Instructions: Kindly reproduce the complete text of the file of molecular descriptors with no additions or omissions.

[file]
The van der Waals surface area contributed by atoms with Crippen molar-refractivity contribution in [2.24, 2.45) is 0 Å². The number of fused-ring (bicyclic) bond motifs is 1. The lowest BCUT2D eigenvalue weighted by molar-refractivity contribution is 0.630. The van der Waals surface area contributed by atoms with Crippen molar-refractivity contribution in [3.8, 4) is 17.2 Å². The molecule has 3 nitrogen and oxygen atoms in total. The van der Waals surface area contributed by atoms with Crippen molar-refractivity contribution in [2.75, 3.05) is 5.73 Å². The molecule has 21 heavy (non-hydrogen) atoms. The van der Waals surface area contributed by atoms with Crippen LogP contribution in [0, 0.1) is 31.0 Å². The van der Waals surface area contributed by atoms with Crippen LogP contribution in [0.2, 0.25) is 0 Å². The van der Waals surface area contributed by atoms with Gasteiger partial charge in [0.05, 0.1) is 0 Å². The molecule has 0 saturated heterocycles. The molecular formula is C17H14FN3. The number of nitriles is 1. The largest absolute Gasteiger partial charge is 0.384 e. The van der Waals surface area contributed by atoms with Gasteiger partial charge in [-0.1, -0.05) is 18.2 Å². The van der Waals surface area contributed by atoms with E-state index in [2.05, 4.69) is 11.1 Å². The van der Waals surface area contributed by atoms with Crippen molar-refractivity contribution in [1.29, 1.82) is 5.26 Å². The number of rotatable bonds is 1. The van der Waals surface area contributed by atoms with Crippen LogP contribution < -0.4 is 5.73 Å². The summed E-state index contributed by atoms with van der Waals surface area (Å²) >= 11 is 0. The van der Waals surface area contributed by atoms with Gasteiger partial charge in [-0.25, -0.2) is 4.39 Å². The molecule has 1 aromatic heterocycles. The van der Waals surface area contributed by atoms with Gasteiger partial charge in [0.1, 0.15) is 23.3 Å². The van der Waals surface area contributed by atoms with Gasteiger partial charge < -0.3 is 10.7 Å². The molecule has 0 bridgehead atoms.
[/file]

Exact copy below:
The van der Waals surface area contributed by atoms with Crippen molar-refractivity contribution in [2.24, 2.45) is 0 Å². The number of fused-ring (bicyclic) bond motifs is 1. The lowest BCUT2D eigenvalue weighted by molar-refractivity contribution is 0.630. The van der Waals surface area contributed by atoms with Crippen molar-refractivity contribution in [3.8, 4) is 17.2 Å². The molecule has 3 nitrogen and oxygen atoms in total. The van der Waals surface area contributed by atoms with Crippen molar-refractivity contribution in [2.75, 3.05) is 5.73 Å². The molecule has 21 heavy (non-hydrogen) atoms. The van der Waals surface area contributed by atoms with Crippen LogP contribution in [0, 0.1) is 31.0 Å². The van der Waals surface area contributed by atoms with Crippen LogP contribution in [0.2, 0.25) is 0 Å². The van der Waals surface area contributed by atoms with Gasteiger partial charge in [0.05, 0.1) is 0 Å². The molecule has 0 saturated heterocycles. The molecular formula is C17H14FN3. The number of nitriles is 1. The largest absolute Gasteiger partial charge is 0.384 e. The van der Waals surface area contributed by atoms with Gasteiger partial charge in [-0.1, -0.05) is 18.2 Å². The van der Waals surface area contributed by atoms with E-state index in [2.05, 4.69) is 11.1 Å². The van der Waals surface area contributed by atoms with Crippen molar-refractivity contribution in [1.29, 1.82) is 5.26 Å². The number of rotatable bonds is 1. The van der Waals surface area contributed by atoms with Crippen LogP contribution < -0.4 is 5.73 Å². The summed E-state index contributed by atoms with van der Waals surface area (Å²) >= 11 is 0. The van der Waals surface area contributed by atoms with Gasteiger partial charge in [-0.25, -0.2) is 4.39 Å². The molecule has 1 aromatic heterocycles. The van der Waals surface area contributed by atoms with Gasteiger partial charge in [0.1, 0.15) is 23.3 Å². The van der Waals surface area contributed by atoms with Gasteiger partial charge < -0.3 is 10.7 Å². The molecule has 0 bridgehead atoms.